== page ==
Amputee Model & Singer Inspires Through Music: “Let God Use You”
The beauty, fashion and entertainment industry can be brutal. If you don’t look a certain way, the industry creates a host of insecure girls and women who try to live up to that standard. Many look in the mirror and see something that’s off or “not quite right” with their God-given features, further pushing their self-esteem down. But one model says embrace who you are, flaws and all.
Model and singer Marsha Elle was born with proximal femoral focal deficiency (PFFD), a rare birth defect in which the femur bone in the upper thigh area is either malformed or missing, causing one leg to be shorter than the other. As a result, the lower half of her leg was amputated shortly after birth.
Yet, in spite of being an above-the-knee amputee all her life, the Miami-based living inspiration refuses to let that stop her from pursuing her dreams of becoming a musician and model. And most importantly, she hasn’t let it rob her of her joy as you can tell from her smiles on social media.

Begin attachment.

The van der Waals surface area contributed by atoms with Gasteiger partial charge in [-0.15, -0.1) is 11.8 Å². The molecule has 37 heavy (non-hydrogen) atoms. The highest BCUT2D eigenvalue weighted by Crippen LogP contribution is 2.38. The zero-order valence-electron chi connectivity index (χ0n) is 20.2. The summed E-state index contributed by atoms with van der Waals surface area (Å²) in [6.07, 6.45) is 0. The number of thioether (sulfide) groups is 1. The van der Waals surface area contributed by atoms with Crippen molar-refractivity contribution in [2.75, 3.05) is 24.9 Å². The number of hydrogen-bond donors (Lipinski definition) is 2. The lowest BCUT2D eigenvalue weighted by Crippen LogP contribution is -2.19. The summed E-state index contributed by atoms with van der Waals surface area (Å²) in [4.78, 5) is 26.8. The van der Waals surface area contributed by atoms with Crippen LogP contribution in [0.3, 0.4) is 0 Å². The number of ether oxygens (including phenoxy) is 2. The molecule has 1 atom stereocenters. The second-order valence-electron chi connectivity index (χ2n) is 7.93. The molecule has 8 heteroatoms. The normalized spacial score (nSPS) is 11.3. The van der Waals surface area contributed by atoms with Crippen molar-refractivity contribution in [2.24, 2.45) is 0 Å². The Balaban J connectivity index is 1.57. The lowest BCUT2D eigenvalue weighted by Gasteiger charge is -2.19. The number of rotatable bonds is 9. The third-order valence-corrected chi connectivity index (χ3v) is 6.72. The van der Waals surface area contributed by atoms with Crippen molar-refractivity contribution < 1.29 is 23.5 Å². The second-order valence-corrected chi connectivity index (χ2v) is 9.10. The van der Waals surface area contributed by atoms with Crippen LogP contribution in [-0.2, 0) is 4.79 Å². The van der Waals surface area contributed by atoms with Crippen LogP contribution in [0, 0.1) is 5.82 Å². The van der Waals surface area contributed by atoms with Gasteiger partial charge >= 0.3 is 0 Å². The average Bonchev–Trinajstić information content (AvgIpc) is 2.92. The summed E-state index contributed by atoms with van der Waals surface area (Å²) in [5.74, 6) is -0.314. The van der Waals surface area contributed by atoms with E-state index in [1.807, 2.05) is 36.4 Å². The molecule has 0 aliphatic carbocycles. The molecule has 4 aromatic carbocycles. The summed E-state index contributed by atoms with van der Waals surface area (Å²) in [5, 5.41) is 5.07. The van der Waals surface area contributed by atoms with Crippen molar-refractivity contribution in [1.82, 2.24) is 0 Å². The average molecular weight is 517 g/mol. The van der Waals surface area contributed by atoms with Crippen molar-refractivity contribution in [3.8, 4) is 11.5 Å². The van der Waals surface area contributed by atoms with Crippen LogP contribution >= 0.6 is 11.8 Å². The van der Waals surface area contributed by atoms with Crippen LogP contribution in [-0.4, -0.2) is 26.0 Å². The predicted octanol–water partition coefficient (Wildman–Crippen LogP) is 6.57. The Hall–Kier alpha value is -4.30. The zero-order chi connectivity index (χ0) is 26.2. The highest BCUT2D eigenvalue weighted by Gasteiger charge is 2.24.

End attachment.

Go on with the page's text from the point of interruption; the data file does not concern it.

The cause of PFFD is uncertain. Thalidomide is known to cause PFFD when the mother is exposed to it in the fifth or sixth week of pregnancy, and it is speculated that exposure to other toxins during pregnancy may also be a cause. Other etiologies that have been suggested, but not proven, include anoxia, ischemia, radiation, infection, hormones, and mechanical force. PFFD occurs sporadically and does not appear to be hereditary.
As a young girl Marsha faced insecurities and bullying, but slowly she’s learned to embrace her looks. Now she’s a body-positive icon inspiring thousands. “As a child I was quite bashful and insecure,” Marsha tells Metro.co.uk. “I would wear baggy clothes to cover up my leg to avoid mean comments and stares.”
“Kids would mock my walk and gait, which was very hurtful. I tried so hard to ‘walk straight’ but I couldn’t. That’s part of my deformation.” At 16 Marsha attended a camp created specifically for amputees – a turning point in her journey of self-love. “Amputee camp really helped me to accept myself,” says Marsha. “When I was 16, I went to camp and met other amputees like myself. It was amazing – I did not feel alone. From then on, I vowed to embrace my body and help others do the same.”
Releasing her first hit song, “Hallelujah,” at the age of 17, Elle has quickly become a…